Bill C-33 (Historical)
Safer Railways Act
An Act to amend the Railway Safety Act and to make consequential amendments to the Canada Transportation Act
This bill was last introduced in the 40th Parliament, 3rd Session, which ended in March 2011.
John Baird Conservative
Committee Report Presented
(This bill did not become law.)
May 28th, 2012 / 3:35 p.m.
Director, Program Management, Rail Safety, Department of Transport
This came about as part of the DRAP exercise. If you recall, it started off as Bill C-33. It was reintroduced after the election and had been going on for quite some time. That bill was probably already in the Senate by the time these decisions were made to go forward with changes to this. So it was not part of the original thinking.
Safer Railways Act
May 1st, 2012 / 3:35 p.m.
Jamie Nicholls Vaudreuil-Soulanges, QC
Mr. Speaker, I am going to take a break from these rather technical discussions to talk a little about philosophy. I would submit that we sometimes have to look to philosophy to light our way and our common future.
We are considering a bill that deals with railway safety. The railways are inextricably connected with the building of this country. They are the key factor in the marriage of diverse regions that we call Canada.
Canadians and members of this chamber will know that any marriage that is successful is based on trust. It is the essential element of any good relationship. When one loses that element of trust, that foundation, no matter what we build on top of it, the relationship will crumble.
Many will say that we are past the days of railways and have moved on to other more flashy, more attractive means of transportation. We must not forget that railways are still a foundation of our nation and of our economy. Canadians need to trust that rail will always be there.
This bill is an important part of building Canadians' trust in our railways. I want to turn to the issue of trust in terms of the presence of rail rather than the security.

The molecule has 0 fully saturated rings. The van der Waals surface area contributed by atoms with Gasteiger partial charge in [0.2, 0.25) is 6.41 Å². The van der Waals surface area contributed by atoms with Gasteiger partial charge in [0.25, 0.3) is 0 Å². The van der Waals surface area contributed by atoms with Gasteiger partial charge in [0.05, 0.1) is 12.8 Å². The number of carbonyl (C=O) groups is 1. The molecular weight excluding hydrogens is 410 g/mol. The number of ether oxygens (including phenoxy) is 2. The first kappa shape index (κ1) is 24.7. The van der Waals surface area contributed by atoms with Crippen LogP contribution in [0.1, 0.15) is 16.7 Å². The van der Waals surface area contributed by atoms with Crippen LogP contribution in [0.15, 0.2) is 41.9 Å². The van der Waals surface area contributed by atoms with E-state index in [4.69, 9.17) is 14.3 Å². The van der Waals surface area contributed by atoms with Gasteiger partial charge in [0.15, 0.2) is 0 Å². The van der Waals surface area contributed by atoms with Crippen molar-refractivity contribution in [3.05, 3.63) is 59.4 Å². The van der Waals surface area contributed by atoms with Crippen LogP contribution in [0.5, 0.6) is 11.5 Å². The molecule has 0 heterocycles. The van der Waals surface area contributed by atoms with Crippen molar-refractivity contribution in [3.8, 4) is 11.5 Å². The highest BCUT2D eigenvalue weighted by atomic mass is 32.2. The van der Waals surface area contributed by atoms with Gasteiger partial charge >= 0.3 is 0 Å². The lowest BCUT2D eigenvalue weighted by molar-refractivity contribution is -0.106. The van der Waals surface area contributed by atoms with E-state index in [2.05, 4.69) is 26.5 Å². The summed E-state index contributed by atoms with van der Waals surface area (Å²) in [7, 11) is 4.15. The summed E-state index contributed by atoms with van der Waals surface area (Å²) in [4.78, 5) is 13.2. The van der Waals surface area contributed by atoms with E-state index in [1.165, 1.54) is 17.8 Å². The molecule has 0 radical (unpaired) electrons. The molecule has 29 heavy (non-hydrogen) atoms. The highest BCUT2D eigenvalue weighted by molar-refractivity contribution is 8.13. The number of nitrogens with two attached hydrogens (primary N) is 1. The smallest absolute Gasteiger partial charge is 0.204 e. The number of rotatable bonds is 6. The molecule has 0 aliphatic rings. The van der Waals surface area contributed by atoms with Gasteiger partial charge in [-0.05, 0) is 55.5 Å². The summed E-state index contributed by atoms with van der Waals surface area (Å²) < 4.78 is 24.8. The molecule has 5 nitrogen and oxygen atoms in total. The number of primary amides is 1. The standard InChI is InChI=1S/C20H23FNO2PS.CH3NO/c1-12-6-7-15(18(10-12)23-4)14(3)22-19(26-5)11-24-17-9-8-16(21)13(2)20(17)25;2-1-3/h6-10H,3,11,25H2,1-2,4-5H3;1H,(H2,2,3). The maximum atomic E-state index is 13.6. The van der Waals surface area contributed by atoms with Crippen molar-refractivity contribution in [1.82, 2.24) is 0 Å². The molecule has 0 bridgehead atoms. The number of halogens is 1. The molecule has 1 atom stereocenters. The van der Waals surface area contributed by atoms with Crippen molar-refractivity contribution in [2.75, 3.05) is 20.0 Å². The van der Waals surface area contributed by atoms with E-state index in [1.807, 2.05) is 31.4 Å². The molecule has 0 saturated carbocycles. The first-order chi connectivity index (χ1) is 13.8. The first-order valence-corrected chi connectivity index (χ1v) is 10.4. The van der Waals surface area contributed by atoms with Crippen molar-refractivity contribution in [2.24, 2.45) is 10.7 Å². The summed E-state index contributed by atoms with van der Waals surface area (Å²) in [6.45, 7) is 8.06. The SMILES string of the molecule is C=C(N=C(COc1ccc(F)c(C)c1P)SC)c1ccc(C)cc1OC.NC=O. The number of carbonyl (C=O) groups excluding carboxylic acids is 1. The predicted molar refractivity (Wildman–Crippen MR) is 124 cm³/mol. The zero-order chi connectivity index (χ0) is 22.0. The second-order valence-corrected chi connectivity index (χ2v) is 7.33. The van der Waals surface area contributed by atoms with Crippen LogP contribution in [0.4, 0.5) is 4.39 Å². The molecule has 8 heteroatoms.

Too often, in the past, railway service has been a favourite spot for making cuts. In 1981, Prime Minister Trudeau made cuts to popular VIA Rail lines. His government reduced the operations of VIA Rail, a crown corporation, by 40%. When the Mulroney government came to power it restored the services that had been cut. However, heavy rail traffic resulted in one of the most tragic accidents in Canadian history: the collision of a VIA Rail train with a CN train in Hinton, Alberta. Twenty-three people died. That is one of the reasons behind the bill we are considering today.
Cuts were made to VIA Rail in 1989, 1994 and 2003.
Canadians love the train, but they think service is not as reliable as it should be. To restore confidence, there have to be investments and improvements in terms of administration.
I return here to the analogy of a marriage in the specifics of the bill before us. In any marriage, people make vows, usually with the intention of creating a bond that will last a lifetime. In the day to day, people make negotiations and compromises. Now the vows, negotiations and compromises do not mean very much if one of the parties does not intend on enforcing or following the rules.
That is why those provisions in Bill S-4, which touch upon enforcement, are important. Time will tell if the judicial penalties are effective. I believe it is important to pass this bill as soon as possible but I must admit to a bit of skepticism that it will solve all railway safety problems.
I believe the government's work in this area is not over and we will see in the years to come what other measures will be necessary. There are many tools in building trust so that Canadians feel safe about their railways. Mandatory voice recorders in locomotives, for instance, would be a beginning.
Another thing that would be helpful is separating out elements of budget bills so that proper debate and discussion could take place about security. Instead, the government goes on with its infantile method of putting everything into a omnibus bill and then claiming that we vote against particular provisions.
I will return once again to the marriage analogy. It is like the government is a cheating spouse and we, the opposition, who want to make this work, just want to search through the credit card records to find the hotel where our partner made a dalliance. Instead, we get flooded with all the household bills and office papers and are told that we are never supportive. It is bad faith.
The government should accept criticism where criticism is due instead of using this infantile “You voted against it” line. Canadians are intelligent. They see through this kind of politics.
As well, we have heard rumours that VIA Rail is going to be privatized. We often hear this government, and in particular the minister, proclaim that they do not interfere in the affairs of a private company. We can therefore expect this legislation to be meaningless, since it is coupled with that ideology of non-intervention in regulation of the private sector.